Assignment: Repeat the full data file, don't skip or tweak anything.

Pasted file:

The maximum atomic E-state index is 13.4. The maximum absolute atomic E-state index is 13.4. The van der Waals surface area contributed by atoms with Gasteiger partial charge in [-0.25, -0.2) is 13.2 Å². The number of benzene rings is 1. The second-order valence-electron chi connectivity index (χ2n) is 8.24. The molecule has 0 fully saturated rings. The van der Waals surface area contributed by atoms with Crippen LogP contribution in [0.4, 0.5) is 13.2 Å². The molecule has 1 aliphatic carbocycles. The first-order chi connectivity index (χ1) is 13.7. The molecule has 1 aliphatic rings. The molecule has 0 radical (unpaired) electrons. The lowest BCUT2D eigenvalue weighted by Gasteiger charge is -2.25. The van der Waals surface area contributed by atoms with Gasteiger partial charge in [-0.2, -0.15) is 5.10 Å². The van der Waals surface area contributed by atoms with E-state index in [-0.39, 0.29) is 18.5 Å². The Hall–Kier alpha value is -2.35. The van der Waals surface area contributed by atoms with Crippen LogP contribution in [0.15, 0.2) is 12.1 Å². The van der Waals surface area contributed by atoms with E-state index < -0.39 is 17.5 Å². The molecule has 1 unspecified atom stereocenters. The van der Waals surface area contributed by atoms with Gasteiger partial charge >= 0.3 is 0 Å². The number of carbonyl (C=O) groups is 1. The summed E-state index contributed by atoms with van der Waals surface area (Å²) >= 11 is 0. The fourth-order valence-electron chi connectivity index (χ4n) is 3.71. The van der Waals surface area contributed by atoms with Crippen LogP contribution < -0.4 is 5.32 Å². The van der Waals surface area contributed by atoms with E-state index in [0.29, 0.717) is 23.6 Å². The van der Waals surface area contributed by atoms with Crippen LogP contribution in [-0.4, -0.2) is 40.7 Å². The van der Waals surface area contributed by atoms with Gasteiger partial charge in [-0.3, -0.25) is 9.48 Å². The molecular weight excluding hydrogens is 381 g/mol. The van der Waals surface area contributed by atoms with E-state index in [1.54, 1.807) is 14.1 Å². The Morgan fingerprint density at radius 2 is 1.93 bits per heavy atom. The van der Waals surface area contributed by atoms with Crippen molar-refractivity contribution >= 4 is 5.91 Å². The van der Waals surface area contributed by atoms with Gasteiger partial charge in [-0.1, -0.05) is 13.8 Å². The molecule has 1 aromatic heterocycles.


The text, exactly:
The maximum atomic E-state index is 13.4. The maximum absolute atomic E-state index is 13.4. The van der Waals surface area contributed by atoms with Gasteiger partial charge in [-0.25, -0.2) is 13.2 Å². The number of benzene rings is 1. The second-order valence-electron chi connectivity index (χ2n) is 8.24. The molecule has 0 fully saturated rings. The van der Waals surface area contributed by atoms with Crippen LogP contribution in [0.4, 0.5) is 13.2 Å². The molecule has 1 aliphatic carbocycles. The first-order chi connectivity index (χ1) is 13.7. The molecule has 1 aliphatic rings. The molecule has 0 radical (unpaired) electrons. The lowest BCUT2D eigenvalue weighted by Gasteiger charge is -2.25. The van der Waals surface area contributed by atoms with Gasteiger partial charge in [-0.2, -0.15) is 5.10 Å². The van der Waals surface area contributed by atoms with E-state index in [-0.39, 0.29) is 18.5 Å². The Hall–Kier alpha value is -2.35. The van der Waals surface area contributed by atoms with Crippen LogP contribution in [0.15, 0.2) is 12.1 Å². The van der Waals surface area contributed by atoms with E-state index < -0.39 is 17.5 Å². The molecule has 1 unspecified atom stereocenters. The van der Waals surface area contributed by atoms with Gasteiger partial charge >= 0.3 is 0 Å². The number of carbonyl (C=O) groups is 1. The summed E-state index contributed by atoms with van der Waals surface area (Å²) >= 11 is 0. The fourth-order valence-electron chi connectivity index (χ4n) is 3.71. The van der Waals surface area contributed by atoms with Crippen LogP contribution < -0.4 is 5.32 Å². The van der Waals surface area contributed by atoms with E-state index in [0.29, 0.717) is 23.6 Å². The van der Waals surface area contributed by atoms with Crippen LogP contribution in [-0.4, -0.2) is 40.7 Å². The van der Waals surface area contributed by atoms with Gasteiger partial charge in [-0.3, -0.25) is 9.48 Å². The molecular weight excluding hydrogens is 381 g/mol. The van der Waals surface area contributed by atoms with E-state index in [1.54, 1.807) is 14.1 Å². The Morgan fingerprint density at radius 2 is 1.93 bits per heavy atom. The van der Waals surface area contributed by atoms with Crippen molar-refractivity contribution >= 4 is 5.91 Å². The van der Waals surface area contributed by atoms with Gasteiger partial charge in [-0.1, -0.05) is 13.8 Å². The molecule has 1 aromatic heterocycles.